Medication reconciliation is so important to the wellbeing of patients that proof it is done is something that is required by accreditors. But who should do it? Is there someone who is best placed to do it? And if there are multiple people who could do it, do any of them know who is doing it?
A research letter in the March issue of the Journal of Hospital Medicine looked at how various providers — pharmacists, physicians, and nurses — felt about medication reconciliation, who they thought should be doing it, and the problems that arise when there is a “lack of role clarity” surrounding the issue.1
Almost 80 clinicians completed a survey that included questions on whose job it was to complete medication reconciliation at different points during a hospitalization, attitudes about the issue, and barriers to getting the job done, and done well, according to the study. There was little agreement among the respondents about whose job it was from admission through discharge, although most agreed a doctor should decide what drugs a patient should be on during hospitalization and after discharge. There was some disagreement between the kinds of physician — attending and resident — on who got to make that decision, but that it was a doctor was fairly well agreed upon.1
Pretty much everyone agreed that having an accurate list of medications improved patient care, but when asked if any clinician aside from yourself should be responsible for a medication list, 73% of nurses and 52% of pharmacists said yes, but just half of residents and 29% of attending physicians agreed.1
“I think everyone knows this is important, and most doctors do this, even if they do not always write it down,” says lead author Kirby Lee, PharmD, MA, MAS, associate professor of clinical pharmacy at University of California, San Francisco (UCSF) and a clinical pharmacist at the university’s medical center. “Electronic records have a check box for it, but that does not tell you how well the process has been done. And there is no benchmark for it. There is no metric for compliance or for doing it right. Everyone struggles with it. And there are other things that are hot topics now that have replaced this issue in the public eye.”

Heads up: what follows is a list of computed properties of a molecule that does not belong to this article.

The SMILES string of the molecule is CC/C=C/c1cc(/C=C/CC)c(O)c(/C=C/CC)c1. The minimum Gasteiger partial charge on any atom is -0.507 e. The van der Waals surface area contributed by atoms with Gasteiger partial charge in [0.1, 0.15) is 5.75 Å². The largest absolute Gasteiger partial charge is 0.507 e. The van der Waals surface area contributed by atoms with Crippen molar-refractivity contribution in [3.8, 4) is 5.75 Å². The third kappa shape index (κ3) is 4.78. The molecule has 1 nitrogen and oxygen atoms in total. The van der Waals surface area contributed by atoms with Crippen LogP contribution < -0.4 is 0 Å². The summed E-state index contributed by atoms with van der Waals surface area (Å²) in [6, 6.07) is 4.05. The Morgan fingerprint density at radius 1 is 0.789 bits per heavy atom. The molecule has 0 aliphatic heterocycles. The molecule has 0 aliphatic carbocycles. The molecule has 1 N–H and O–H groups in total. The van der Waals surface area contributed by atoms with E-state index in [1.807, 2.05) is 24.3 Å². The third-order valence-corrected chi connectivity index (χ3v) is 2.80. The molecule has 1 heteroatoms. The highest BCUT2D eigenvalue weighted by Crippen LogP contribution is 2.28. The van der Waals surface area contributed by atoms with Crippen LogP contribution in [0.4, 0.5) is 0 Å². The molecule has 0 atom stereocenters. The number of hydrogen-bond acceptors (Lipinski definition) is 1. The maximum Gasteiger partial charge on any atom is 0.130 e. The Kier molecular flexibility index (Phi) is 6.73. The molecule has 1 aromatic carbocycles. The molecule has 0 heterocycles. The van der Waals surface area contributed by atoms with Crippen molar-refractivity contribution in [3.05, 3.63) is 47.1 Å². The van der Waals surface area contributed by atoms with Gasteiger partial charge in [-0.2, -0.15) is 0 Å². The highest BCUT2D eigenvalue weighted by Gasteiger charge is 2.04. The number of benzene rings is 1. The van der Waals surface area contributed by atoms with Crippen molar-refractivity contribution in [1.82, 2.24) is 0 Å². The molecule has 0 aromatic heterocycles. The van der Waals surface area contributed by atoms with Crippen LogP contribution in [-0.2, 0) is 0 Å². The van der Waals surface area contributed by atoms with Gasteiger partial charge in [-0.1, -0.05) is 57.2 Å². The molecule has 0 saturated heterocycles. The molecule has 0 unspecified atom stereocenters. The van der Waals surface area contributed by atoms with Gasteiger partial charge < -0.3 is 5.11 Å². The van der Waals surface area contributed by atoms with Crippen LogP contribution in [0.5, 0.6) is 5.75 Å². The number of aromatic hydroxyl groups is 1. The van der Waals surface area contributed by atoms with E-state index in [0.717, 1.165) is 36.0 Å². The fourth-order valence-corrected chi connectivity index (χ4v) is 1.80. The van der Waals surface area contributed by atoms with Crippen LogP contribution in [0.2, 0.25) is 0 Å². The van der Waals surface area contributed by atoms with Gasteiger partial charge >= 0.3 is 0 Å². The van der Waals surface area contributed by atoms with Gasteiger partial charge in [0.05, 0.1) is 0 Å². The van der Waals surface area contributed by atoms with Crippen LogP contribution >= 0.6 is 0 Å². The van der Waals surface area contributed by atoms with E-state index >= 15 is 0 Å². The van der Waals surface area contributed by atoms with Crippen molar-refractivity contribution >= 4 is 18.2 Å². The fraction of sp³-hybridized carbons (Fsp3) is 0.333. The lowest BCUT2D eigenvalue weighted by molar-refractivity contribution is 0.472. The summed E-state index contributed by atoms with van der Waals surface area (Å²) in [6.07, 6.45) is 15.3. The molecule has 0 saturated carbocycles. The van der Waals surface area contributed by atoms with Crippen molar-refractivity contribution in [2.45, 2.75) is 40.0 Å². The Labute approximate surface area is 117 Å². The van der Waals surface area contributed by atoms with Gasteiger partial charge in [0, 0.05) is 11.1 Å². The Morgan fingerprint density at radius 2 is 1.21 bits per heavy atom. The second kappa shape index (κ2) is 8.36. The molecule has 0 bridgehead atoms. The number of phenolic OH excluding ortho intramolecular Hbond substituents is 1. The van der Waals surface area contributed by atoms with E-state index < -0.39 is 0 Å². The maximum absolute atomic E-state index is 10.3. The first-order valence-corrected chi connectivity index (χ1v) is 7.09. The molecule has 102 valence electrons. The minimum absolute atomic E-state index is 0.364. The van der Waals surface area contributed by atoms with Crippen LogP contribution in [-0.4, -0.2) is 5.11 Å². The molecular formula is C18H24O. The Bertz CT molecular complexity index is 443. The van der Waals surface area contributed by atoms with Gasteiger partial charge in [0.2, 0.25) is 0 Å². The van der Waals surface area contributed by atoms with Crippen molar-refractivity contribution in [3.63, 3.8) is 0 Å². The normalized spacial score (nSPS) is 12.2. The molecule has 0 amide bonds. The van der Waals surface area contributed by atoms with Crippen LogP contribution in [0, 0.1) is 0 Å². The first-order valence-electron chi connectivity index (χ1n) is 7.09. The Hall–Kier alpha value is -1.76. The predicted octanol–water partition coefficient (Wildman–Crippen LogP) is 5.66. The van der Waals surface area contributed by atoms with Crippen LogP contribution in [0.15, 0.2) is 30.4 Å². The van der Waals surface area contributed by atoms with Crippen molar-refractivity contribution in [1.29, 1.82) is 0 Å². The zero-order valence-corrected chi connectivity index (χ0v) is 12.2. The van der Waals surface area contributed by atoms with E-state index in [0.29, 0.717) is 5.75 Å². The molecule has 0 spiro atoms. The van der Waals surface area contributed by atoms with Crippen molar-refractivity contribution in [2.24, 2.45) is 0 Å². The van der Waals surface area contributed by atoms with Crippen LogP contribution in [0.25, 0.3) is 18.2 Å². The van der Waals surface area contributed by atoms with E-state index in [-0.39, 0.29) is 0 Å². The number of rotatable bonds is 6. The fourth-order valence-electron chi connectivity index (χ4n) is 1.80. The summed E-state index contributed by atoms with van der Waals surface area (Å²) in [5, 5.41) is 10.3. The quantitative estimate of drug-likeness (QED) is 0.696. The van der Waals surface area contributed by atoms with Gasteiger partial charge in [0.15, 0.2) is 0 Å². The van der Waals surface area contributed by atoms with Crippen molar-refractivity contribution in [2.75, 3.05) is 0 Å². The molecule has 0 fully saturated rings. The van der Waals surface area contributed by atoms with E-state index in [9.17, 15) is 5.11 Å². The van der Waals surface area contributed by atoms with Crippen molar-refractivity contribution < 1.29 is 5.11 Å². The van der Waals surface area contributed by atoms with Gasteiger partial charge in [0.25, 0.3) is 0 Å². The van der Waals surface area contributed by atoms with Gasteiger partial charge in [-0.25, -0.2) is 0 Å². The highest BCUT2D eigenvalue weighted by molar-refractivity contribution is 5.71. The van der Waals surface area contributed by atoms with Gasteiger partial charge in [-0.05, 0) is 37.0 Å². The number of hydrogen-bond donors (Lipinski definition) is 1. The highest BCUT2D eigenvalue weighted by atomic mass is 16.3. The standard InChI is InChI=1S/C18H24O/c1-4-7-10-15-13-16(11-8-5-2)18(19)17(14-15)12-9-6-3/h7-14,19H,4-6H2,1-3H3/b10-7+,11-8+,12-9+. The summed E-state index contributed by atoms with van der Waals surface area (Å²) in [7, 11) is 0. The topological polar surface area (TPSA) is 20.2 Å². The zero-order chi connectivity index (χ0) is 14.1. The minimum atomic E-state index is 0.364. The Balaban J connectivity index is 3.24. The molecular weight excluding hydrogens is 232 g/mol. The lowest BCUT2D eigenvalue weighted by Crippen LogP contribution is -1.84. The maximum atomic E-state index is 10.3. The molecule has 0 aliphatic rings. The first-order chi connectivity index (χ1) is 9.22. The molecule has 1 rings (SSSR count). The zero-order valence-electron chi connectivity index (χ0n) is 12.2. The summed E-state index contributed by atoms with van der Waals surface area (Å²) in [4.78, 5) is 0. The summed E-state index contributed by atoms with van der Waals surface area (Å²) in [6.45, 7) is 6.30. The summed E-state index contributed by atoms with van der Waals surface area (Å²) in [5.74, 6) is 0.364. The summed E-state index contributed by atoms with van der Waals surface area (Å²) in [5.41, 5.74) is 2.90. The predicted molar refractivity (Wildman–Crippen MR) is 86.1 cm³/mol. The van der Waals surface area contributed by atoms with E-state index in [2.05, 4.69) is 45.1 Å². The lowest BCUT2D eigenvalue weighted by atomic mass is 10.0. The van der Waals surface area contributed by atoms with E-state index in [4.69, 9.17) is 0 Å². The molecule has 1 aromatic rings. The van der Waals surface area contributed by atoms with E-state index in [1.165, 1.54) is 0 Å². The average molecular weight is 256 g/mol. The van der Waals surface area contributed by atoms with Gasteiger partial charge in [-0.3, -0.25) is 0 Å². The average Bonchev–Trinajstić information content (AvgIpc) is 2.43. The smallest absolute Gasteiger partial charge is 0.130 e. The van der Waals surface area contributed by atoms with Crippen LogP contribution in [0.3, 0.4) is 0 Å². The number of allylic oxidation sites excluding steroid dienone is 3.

The process, done well, is time consuming, Lee admits. Medical records are often outdated, patients go to multiple doctors in multiple health systems with computer systems that do not talk to each other. Sometimes the patients are old and confused. Sometimes the patients do not speak English and there is no medical translator readily available.
And yet, he says, you still have to endeavor to do this and do it right.
Divide and conquer
In an ideal world, Lee says physicians or other prescribing providers like nurse practitioners would be the ones to do all the medication reconciliation because they are the ones who make the decisions on what a patient is taking, “and the only way to make a good decision on what to prescribe is to look and see what they are already on,” he says.
In a hospital, where there are multiple physicians and other providers involved, it is better to have a multidisciplinary team which then divides up the task. One member may handle the job on admission, another may look at it on discharge. Different people may have different levels of expertise, he says.
While this is not one of those hot topics like unplanned readmissions, it is something that should be on the quality radar, and you can run a good quality improvement project on it. Lee says a good benchmark to use is discrepancies. “Look at how accurate the person who takes down the medication list is compared to what the patient actually takes. Do they include vitamins or other supplements that patients often do not think of as drugs? Do they include over-the-counter drugs like ibuprofen?”